In the new HBO series The Rehearsal, Nathan Fielder tells his audience that we can take control over our most anxiety-inducing moments by planning them and rehearsing ahead of time.
“If you plan every variable, a happy outcome doesn’t have to left to chance,” Fielder says in the show’s first episode.
The show itself is a tight-rope walk between the sincere and the surreal, and the audience is left to wonder if they’re really in on the joke. The “rehearsals” Fielder guides his subjects through are extreme: They run through different scenarios like confronting specific anxiety, scripting what to say, and practicing those lines with an actor.
Taking anything Fielder says seriously leaves you vulnerable to wondering what’s real, which is perhaps the point of this thought-exercise vis-à-vis a television show. But comedy (and the ethics of his methods) aside, The Rehearsal raises a question: Can rehearsing through a challenging time curb anxiety and prepare you to face it?
Psychology suggests the answer may be yes.
Exposure therapy and mental rehearsal
Mental rehearsal — the act of imagining yourself successfully completing a task — can benefit people preparing for an event, like an athlete or a surgeon. Meanwhile, practicing what you want to say is considered helpful for a big meeting or a confrontation.
These practices are less intense than what Fielder asks of his subjects. Still, they support his central idea — even if Fielder’s message edges closer to the dangerous what-if thinking that can amplify anxiety. Studies even suggest some anxious people strategically worry with the hope of avoiding further stress.
Fielder’s theory is also a nod to the very successful — but under-discussed — exposure therapy. This intervention is considered an underutilized tool with untapped potential. In part, this is because exposure therapy has a public relations problem, Emily Becker-Haimes and colleagues say in a June paper published in the journal Current Psychology.
Exposure therapy is a “supported and gradual process.”
Becker-Haimes is an assistant professor at the University of Pennsylvania’s Perelman School of Medicine. She tells me you could think of exposure therapy as a rehearsal — though it's a little more nuanced. There are several variations of exposure therapy. In some cases, it can involve engaging in practice situations or “rehearsals” of feared situations. It might also mean “going out and doing the real things you are afraid of with therapist support,” she says. That’s in sharp contrast to Fielder’s subjects — they go it alone without someone who can guide them through the experience.
“One of the key aspects of effective exposure therapy is helping clients learn that they can handle approaching situations that they are afraid of and that they can tolerate their feelings of distress,” Becker-Haimes explains.
Exposure therapy also overlaps with some of the tenets of cognitive behavioral therapy. Therapists help their clients realize “they are able to handle more than they originally thought they could,” Becker-Haimes. She describes it as a “supported and gradual process.”
“One of the reasons my colleagues and I have proposed that we use a different name for exposure is because the term ‘exposure therapy’ really doesn’t capture the idea of a supported and gradual process,” Becker-Haimes says.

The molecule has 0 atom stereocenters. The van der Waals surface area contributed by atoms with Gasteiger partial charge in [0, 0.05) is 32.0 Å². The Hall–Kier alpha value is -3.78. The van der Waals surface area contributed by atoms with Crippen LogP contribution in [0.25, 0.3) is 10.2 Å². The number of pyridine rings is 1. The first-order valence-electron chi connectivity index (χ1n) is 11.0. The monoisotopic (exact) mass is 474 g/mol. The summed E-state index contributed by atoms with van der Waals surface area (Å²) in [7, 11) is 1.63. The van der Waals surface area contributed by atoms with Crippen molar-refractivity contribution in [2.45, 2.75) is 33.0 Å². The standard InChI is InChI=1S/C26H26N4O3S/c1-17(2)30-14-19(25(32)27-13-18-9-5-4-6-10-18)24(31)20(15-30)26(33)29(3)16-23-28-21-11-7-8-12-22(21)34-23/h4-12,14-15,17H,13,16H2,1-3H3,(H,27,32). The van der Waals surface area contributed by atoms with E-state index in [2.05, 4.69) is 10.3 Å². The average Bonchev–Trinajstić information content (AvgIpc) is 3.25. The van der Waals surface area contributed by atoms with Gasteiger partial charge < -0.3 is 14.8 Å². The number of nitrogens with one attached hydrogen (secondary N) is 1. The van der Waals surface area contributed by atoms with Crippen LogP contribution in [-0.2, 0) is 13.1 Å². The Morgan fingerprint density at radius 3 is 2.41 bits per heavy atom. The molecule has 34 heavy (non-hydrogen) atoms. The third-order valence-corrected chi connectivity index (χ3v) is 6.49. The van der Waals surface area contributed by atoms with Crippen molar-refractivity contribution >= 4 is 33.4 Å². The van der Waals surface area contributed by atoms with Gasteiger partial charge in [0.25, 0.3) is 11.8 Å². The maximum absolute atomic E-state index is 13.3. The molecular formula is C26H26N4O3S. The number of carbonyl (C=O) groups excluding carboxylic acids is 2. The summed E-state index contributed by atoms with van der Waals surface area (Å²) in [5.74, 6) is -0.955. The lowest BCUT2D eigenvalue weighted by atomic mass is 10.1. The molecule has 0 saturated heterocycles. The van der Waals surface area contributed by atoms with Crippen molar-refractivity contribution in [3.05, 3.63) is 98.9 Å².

She favors an alternative description, like supported approach of feared experiences or SAFE, which “still highlights the importance of facing fears to overcome unhelpful anxiety, while also emphasizing the importance of having support to do so.”
One of the most striking moments in the first episode of The Rehearsal is when Fielder rehearses telling that episode’s subject that he lied to him about something he knows would devastate the subject. The idea is that this dishonesty is necessary for the desired outcome. But Fielder still feels bad about it. It’s a moment of tragi-comedy that can make you squirm.
This would never happen in exposure therapy. But one of the biggest misconceptions about exposure therapy is that it “involves forcing people to do things that they are afraid of or to do things that could put them at risk,” Becker-Haimes says.
“In reality, exposure therapy — when done right — is a collaborative process that involves working with patients to understand their goals, help them take gradual steps to face their fears, and limit their avoidance of situations that are relatively safe,” she adds.
Becker-Haimes believes exposure therapy is one of the most effective mental health interventions available. It’s known to benefit people with anxiety conditions and obsessive-compulsive disorders and can be delivered in several ways aside from in-person experiences, including virtual reality and writing exercises. But estimates suggest less than a third of clinicians will deliver exposure therapy to patients who could benefit from it, she says.
Misconceptions may be to blame, Becker-Haimes theorizes. Clinicians may worry that exposure therapy will cause people to drop out of therapy at higher rates than other treatments or that patients won’t want to participate. Data do not support these fears, she clarifies.
But exposure therapy can be complicated and stressful to deliver, and facing fears can be scary and uncomfortable. An effective exposure therapist needs to model calm and confidence, Becker-Haimes says.
A rehearsal of sorts may, in turn, help you manage anxiety — if a qualified professional is at the rehearsal with you, showing the way.